Skip to Main Content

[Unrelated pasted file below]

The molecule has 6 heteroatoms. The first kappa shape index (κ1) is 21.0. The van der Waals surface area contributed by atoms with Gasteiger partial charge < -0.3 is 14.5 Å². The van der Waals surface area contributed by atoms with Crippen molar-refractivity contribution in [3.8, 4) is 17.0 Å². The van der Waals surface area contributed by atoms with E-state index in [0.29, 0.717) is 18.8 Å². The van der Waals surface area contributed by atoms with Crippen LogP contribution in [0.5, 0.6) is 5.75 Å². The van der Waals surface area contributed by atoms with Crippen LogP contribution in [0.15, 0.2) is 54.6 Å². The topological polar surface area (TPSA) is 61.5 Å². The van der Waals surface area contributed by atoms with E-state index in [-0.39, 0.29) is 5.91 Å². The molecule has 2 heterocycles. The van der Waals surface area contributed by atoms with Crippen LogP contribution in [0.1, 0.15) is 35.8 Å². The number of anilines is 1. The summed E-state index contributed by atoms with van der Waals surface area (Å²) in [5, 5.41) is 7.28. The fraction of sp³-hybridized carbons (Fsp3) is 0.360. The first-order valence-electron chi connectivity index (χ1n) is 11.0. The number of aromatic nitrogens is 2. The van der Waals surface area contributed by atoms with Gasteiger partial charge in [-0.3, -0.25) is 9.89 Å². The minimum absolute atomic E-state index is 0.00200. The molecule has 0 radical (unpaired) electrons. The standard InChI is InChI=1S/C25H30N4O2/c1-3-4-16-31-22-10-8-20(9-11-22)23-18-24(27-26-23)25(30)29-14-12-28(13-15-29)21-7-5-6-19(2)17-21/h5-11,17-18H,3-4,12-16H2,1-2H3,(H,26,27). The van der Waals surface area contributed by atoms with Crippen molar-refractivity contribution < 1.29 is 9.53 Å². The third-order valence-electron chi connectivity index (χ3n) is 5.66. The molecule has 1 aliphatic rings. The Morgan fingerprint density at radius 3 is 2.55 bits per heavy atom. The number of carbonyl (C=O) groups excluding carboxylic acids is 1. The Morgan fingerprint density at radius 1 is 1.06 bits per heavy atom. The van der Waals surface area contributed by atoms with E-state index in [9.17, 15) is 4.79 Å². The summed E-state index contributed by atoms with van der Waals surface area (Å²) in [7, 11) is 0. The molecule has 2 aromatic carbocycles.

Canine transthoracic conductance (G T) was measured during high-voltage defibrillation shocks to test the hypothesis that (G T) is a linear function of electrode force (F) and electrode area (A). Symmetric protocols were used to compensate for changes in (G T) with respect to shock number (n). Stainless steel electrodes were employed with a force-control system for precise selection and control of both F and A at each shock. For a constant A=60 cm 2, G T was linear (r=0.996, 0.995, 0.971, 0.992, 0.995) over five dogs for 30 N≤F≤70 N. For a constant F=50 N, G T was linear (r=0.992, 0.998, 0.994, 0.992) over four dogs for 20 cm 2≤A≤60 cm 2, and in one dog (r=0.996) for 40 cm 2≤A≤90 cm 2. The quantitative relationship demonstrated for G T and F and A can be used in the design of experiments and interpretation of results used for validation of numerical defibrillation models.